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In The Lab

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Doc Bud

Well-Known Member
Hello fellow growers, medical users and Cannabis aficionados!

I thought I would start a journal of a slightly different format. It's going to be an informational journal, where I'll demonstrate what I do, from seedling to harvest, step by step.

I won't be posting as often, as plants take time to grow, so in between posts I'll be happy to answer questions about my methods. I'll also dish out unsolicited advice, tell fish stories and generally have a curmudgeon-like negative opinion about most topics....so take it all with a grain of salt!

So, the first thing I do is mix up soil. This is very boring. It involves putting soil in a cement mixer, adding amendments, and turning the damn thing on for about 10 minutes. After that, the soil goes into rubber garbage cans, seen in the photo's below. I let it "cook" there for about a month before using the soil.

So, here we have the cooked soil placed in 1 gallon pots.


Here's my method for starting with clones:

1.)place soil in the pot, compress by hand and make a little "pooch" in the soil large enough to accommodate the cutting.



2.) put a liberal coating of Root Zone inoculate in the hole, especially on the bottom. You can also dust the actual roots of the cutting if you wish, but I find I waste product this way. It just works better to put it in the soil.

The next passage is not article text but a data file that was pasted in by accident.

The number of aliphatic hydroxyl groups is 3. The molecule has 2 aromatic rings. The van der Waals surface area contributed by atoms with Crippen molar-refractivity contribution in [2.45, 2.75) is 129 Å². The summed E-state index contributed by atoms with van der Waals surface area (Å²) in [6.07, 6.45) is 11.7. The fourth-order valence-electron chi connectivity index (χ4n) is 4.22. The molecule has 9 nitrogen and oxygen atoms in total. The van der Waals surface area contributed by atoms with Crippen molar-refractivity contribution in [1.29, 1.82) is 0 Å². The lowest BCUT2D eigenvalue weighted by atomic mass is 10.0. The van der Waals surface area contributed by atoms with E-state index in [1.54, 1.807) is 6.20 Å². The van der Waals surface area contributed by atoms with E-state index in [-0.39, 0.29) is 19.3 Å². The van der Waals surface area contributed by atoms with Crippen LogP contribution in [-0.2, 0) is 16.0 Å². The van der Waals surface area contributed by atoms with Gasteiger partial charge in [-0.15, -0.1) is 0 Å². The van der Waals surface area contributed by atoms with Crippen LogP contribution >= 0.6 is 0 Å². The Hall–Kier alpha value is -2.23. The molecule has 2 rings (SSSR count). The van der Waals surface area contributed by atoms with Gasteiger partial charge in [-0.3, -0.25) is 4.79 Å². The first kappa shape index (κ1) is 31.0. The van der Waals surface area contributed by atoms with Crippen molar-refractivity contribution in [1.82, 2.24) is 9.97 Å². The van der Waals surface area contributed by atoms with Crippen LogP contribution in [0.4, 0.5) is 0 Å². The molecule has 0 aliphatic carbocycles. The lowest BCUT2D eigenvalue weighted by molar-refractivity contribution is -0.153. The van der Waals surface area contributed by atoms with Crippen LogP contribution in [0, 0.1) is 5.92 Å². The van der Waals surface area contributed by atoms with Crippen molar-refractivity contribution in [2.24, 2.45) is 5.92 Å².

This product that I'm using is designed specifically for High Brix growing. It contains all the right mycorrhiza, some pre-digested rock powders and a few other doodads that really make healthy roots and colonize the soil to prepare for a hyperactive soil biology.

3.)Here's a gallon of water, mixed with one ounce of "Transplant," which is made by adding one ounce of "Transplant" to one gallon of water. This is a concentrated organic nutrient broth, with everything in the right ratio. It is designed to be used specifically with the Root Zone product and basically contains about 2 weeks worth of nutrition for the soil.



4.)Carefully fill in around the cutting and gently pack it in place.


5.)The final step is to water each cutting with 1 pint of transplant water, made in step 3.

The plants are now ready to go under the T5 lights and will live there for 1 to 4 weeks, depending on space in the garden.

A word about "hardening off" clones and cuttings:

In the past, I would transition cuttings from the clone dome to pots by venting the dome, taking the lid off a bit, etc. The idea was to get the cuttings ready to leave their warm, moist little clone dome and prepare to live in the big bad world of the garden.

Well, since going High Brix some very nice things have developed!

Daily spraying with "Stress" makes for very healthy cuttings, faster rooting, and zero need for hardening off. They literally go from the under the unvented dome one day, to the T5 the next...and they take off!

Here's what a healthy, High Brix clone looks like 10 days after being cut from the parent plant



So, I did this today. It took about 20 minutes.